A federal fraud investigator has been suspended without pay, after she leaked documents showing that investigators had to cut people off their employment insurance benefits in order to meet quotas.

Sylvie Therrien told CBC News that she and other investigators were given a target to recover nearly $500,000 in EI benefits every year.

"It just was against my values, harassing claimants… trying to penalize them in order to save money for the government. We had quotas to meet every month," Therrien said.

Therrien leaked documents to the media anonymously in the spring showing investigators were ordered to find $485,000 in savings each year by denying claims.

The federal government denied that any quotas were in place, but the opposition hammered the Conservatives on the issue.

"Telling investigators that they each had to find half a million in fraud presumes that there is widespread fraud, that they're all a bunch of cheaters and criminals," said NDP Leader Thomas Mulcair in the House of Commons in February.

EI investigators were then called in for questioning themselves to find out who leaked the document.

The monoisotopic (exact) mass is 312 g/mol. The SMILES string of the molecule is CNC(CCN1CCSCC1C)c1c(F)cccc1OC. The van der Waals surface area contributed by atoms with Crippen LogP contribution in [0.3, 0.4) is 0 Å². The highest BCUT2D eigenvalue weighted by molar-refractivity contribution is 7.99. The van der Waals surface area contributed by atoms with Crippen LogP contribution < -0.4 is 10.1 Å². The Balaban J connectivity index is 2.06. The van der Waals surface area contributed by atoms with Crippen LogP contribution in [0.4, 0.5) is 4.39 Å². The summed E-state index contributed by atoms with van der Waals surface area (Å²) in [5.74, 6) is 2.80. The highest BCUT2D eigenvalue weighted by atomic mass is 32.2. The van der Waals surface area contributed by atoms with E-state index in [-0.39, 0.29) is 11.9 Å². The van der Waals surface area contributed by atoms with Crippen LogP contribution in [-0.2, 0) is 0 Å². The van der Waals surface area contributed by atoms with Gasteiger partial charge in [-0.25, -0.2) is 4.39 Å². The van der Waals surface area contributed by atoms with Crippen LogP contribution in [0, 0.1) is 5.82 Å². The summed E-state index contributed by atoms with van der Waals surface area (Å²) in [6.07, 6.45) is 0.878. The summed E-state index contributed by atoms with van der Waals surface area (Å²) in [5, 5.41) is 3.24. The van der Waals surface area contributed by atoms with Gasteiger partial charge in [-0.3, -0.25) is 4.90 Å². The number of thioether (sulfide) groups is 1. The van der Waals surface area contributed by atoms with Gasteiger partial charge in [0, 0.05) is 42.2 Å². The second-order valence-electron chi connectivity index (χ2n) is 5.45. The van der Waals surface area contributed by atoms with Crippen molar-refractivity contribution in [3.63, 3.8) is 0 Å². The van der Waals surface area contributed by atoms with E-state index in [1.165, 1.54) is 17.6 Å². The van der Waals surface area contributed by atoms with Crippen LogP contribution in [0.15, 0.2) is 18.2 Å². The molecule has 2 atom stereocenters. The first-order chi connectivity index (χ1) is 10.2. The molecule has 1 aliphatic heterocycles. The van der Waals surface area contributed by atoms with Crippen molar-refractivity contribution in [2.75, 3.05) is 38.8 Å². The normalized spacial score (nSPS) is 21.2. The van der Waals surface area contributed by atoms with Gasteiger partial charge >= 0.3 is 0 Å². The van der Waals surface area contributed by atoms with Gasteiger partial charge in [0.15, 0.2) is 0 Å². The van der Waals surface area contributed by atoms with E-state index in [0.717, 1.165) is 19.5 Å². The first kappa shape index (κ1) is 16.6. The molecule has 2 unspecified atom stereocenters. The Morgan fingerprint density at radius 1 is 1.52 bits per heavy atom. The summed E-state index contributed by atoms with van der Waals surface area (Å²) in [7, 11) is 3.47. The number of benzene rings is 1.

"Witchhunt terminology. It definitely describes what was happening," said Don Rogers, national president of the Canada Employment and Immigration Union.

"They were trying to find out who had told the media that there were targets to be achieved."

Therrien was questioned by investigators in May. She admitted she was the source of the leak and was suspended without pay.

"I knew my job was in peril. I knew that, but I couldn't continue. I couldn't sleep," she said.

"I was thinking just about those people… I was going to send them and their children into the street… and now here I am on the street."

Therrien suspects she will be fired, but hopes her union and lawyer will back her up in court.

Human Resources Canada would not give any details about Therrien's case. But in a statement, it says all Service Canada employees are bound by a declaration not to go public with government information.

With files from the CBC's Petti Fong